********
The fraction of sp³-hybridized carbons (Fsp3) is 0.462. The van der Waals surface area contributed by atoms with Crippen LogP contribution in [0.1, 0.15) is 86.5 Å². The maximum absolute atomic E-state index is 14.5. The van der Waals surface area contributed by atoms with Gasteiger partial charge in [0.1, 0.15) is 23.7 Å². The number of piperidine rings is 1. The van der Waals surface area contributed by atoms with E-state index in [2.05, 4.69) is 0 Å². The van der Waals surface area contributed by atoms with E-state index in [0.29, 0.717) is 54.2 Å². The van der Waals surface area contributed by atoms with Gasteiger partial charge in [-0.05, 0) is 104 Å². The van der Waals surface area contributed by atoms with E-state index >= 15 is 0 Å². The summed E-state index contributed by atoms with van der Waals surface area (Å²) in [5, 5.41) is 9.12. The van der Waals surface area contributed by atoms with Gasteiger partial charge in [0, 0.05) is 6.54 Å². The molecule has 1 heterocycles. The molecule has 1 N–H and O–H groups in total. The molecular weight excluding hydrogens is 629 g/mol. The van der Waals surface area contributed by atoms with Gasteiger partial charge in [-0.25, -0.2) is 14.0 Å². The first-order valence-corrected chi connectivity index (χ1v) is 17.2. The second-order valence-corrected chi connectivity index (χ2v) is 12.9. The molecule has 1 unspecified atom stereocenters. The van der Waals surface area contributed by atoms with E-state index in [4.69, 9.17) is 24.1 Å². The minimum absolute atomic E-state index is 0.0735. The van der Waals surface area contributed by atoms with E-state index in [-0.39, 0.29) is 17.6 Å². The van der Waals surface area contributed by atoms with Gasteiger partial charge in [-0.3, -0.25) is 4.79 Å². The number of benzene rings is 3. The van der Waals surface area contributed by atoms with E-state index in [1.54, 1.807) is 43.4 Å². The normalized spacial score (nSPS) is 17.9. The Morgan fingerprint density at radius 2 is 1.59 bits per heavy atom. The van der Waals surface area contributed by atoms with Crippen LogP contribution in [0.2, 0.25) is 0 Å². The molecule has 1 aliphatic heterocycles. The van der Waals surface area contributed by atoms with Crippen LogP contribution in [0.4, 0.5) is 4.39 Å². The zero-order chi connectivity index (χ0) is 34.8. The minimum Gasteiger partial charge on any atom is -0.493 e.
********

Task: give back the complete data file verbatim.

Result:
The fraction of sp³-hybridized carbons (Fsp3) is 0.462. The van der Waals surface area contributed by atoms with Crippen LogP contribution in [0.1, 0.15) is 86.5 Å². The maximum absolute atomic E-state index is 14.5. The van der Waals surface area contributed by atoms with Gasteiger partial charge in [0.1, 0.15) is 23.7 Å². The number of piperidine rings is 1. The van der Waals surface area contributed by atoms with E-state index in [2.05, 4.69) is 0 Å². The van der Waals surface area contributed by atoms with E-state index in [0.29, 0.717) is 54.2 Å². The van der Waals surface area contributed by atoms with Gasteiger partial charge in [-0.05, 0) is 104 Å². The van der Waals surface area contributed by atoms with E-state index >= 15 is 0 Å². The summed E-state index contributed by atoms with van der Waals surface area (Å²) in [5, 5.41) is 9.12. The van der Waals surface area contributed by atoms with Gasteiger partial charge in [0, 0.05) is 6.54 Å². The molecule has 1 heterocycles. The molecule has 1 N–H and O–H groups in total. The molecular weight excluding hydrogens is 629 g/mol. The van der Waals surface area contributed by atoms with Gasteiger partial charge in [-0.25, -0.2) is 14.0 Å². The first-order valence-corrected chi connectivity index (χ1v) is 17.2. The second-order valence-corrected chi connectivity index (χ2v) is 12.9. The molecule has 1 unspecified atom stereocenters. The van der Waals surface area contributed by atoms with E-state index in [4.69, 9.17) is 24.1 Å². The minimum absolute atomic E-state index is 0.0735. The van der Waals surface area contributed by atoms with E-state index in [-0.39, 0.29) is 17.6 Å². The van der Waals surface area contributed by atoms with Gasteiger partial charge in [-0.3, -0.25) is 4.79 Å². The number of benzene rings is 3. The van der Waals surface area contributed by atoms with E-state index in [1.54, 1.807) is 43.4 Å². The normalized spacial score (nSPS) is 17.9. The Morgan fingerprint density at radius 2 is 1.59 bits per heavy atom. The van der Waals surface area contributed by atoms with Crippen LogP contribution in [0.2, 0.25) is 0 Å². The molecule has 1 aliphatic heterocycles. The van der Waals surface area contributed by atoms with Crippen LogP contribution in [0.4, 0.5) is 4.39 Å². The zero-order chi connectivity index (χ0) is 34.8. The minimum Gasteiger partial charge on any atom is -0.493 e.